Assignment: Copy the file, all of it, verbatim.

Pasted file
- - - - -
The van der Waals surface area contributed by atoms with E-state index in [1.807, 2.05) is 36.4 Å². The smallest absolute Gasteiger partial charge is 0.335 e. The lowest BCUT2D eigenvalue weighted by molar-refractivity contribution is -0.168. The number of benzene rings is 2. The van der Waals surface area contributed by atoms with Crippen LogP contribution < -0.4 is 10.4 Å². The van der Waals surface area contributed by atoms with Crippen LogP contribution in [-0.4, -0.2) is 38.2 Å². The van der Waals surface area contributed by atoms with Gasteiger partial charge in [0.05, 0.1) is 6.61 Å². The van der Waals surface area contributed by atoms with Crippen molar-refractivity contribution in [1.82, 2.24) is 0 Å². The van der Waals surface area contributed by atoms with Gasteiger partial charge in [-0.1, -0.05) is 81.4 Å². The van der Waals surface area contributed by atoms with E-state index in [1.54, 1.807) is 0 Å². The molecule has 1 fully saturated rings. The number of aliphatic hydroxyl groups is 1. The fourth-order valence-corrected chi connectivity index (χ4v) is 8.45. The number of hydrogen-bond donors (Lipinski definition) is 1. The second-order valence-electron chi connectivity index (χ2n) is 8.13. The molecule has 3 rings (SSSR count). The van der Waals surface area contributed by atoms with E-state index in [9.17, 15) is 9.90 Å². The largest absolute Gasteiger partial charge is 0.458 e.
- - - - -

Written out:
The van der Waals surface area contributed by atoms with E-state index in [1.807, 2.05) is 36.4 Å². The smallest absolute Gasteiger partial charge is 0.335 e. The lowest BCUT2D eigenvalue weighted by molar-refractivity contribution is -0.168. The number of benzene rings is 2. The van der Waals surface area contributed by atoms with Crippen LogP contribution < -0.4 is 10.4 Å². The van der Waals surface area contributed by atoms with Crippen LogP contribution in [-0.4, -0.2) is 38.2 Å². The van der Waals surface area contributed by atoms with Gasteiger partial charge in [0.05, 0.1) is 6.61 Å². The van der Waals surface area contributed by atoms with Crippen molar-refractivity contribution in [1.82, 2.24) is 0 Å². The van der Waals surface area contributed by atoms with Gasteiger partial charge in [-0.1, -0.05) is 81.4 Å². The van der Waals surface area contributed by atoms with E-state index in [1.54, 1.807) is 0 Å². The molecule has 1 fully saturated rings. The number of aliphatic hydroxyl groups is 1. The fourth-order valence-corrected chi connectivity index (χ4v) is 8.45. The number of hydrogen-bond donors (Lipinski definition) is 1. The second-order valence-electron chi connectivity index (χ2n) is 8.13. The molecule has 3 rings (SSSR count). The van der Waals surface area contributed by atoms with E-state index in [9.17, 15) is 9.90 Å². The largest absolute Gasteiger partial charge is 0.458 e.